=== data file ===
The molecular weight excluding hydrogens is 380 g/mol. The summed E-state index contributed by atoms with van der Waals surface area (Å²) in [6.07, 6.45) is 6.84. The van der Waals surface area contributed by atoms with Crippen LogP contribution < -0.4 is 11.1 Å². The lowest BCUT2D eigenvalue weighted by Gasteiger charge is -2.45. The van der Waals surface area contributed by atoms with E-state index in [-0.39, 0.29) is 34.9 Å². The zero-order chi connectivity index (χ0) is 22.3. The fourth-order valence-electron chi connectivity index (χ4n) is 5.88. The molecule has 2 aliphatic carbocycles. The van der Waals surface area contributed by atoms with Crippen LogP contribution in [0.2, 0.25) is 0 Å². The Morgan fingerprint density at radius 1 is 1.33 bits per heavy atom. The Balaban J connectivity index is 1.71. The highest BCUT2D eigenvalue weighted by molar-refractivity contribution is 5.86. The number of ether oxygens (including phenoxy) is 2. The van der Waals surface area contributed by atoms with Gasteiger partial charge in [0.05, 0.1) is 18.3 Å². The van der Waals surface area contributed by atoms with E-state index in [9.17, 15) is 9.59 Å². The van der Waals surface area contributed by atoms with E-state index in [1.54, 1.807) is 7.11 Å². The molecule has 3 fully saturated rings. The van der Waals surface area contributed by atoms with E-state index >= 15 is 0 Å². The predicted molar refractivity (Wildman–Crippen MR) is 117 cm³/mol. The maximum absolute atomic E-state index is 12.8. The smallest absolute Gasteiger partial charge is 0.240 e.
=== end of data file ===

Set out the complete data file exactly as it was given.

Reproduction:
The molecular weight excluding hydrogens is 380 g/mol. The summed E-state index contributed by atoms with van der Waals surface area (Å²) in [6.07, 6.45) is 6.84. The van der Waals surface area contributed by atoms with Crippen LogP contribution < -0.4 is 11.1 Å². The lowest BCUT2D eigenvalue weighted by Gasteiger charge is -2.45. The van der Waals surface area contributed by atoms with E-state index in [-0.39, 0.29) is 34.9 Å². The zero-order chi connectivity index (χ0) is 22.3. The fourth-order valence-electron chi connectivity index (χ4n) is 5.88. The molecule has 2 aliphatic carbocycles. The van der Waals surface area contributed by atoms with Crippen LogP contribution in [0.2, 0.25) is 0 Å². The Morgan fingerprint density at radius 1 is 1.33 bits per heavy atom. The Balaban J connectivity index is 1.71. The highest BCUT2D eigenvalue weighted by molar-refractivity contribution is 5.86. The number of ether oxygens (including phenoxy) is 2. The van der Waals surface area contributed by atoms with Gasteiger partial charge in [0.05, 0.1) is 18.3 Å². The van der Waals surface area contributed by atoms with E-state index in [9.17, 15) is 9.59 Å². The van der Waals surface area contributed by atoms with E-state index in [1.54, 1.807) is 7.11 Å². The molecule has 3 fully saturated rings. The van der Waals surface area contributed by atoms with E-state index >= 15 is 0 Å². The predicted molar refractivity (Wildman–Crippen MR) is 117 cm³/mol. The maximum absolute atomic E-state index is 12.8. The smallest absolute Gasteiger partial charge is 0.240 e.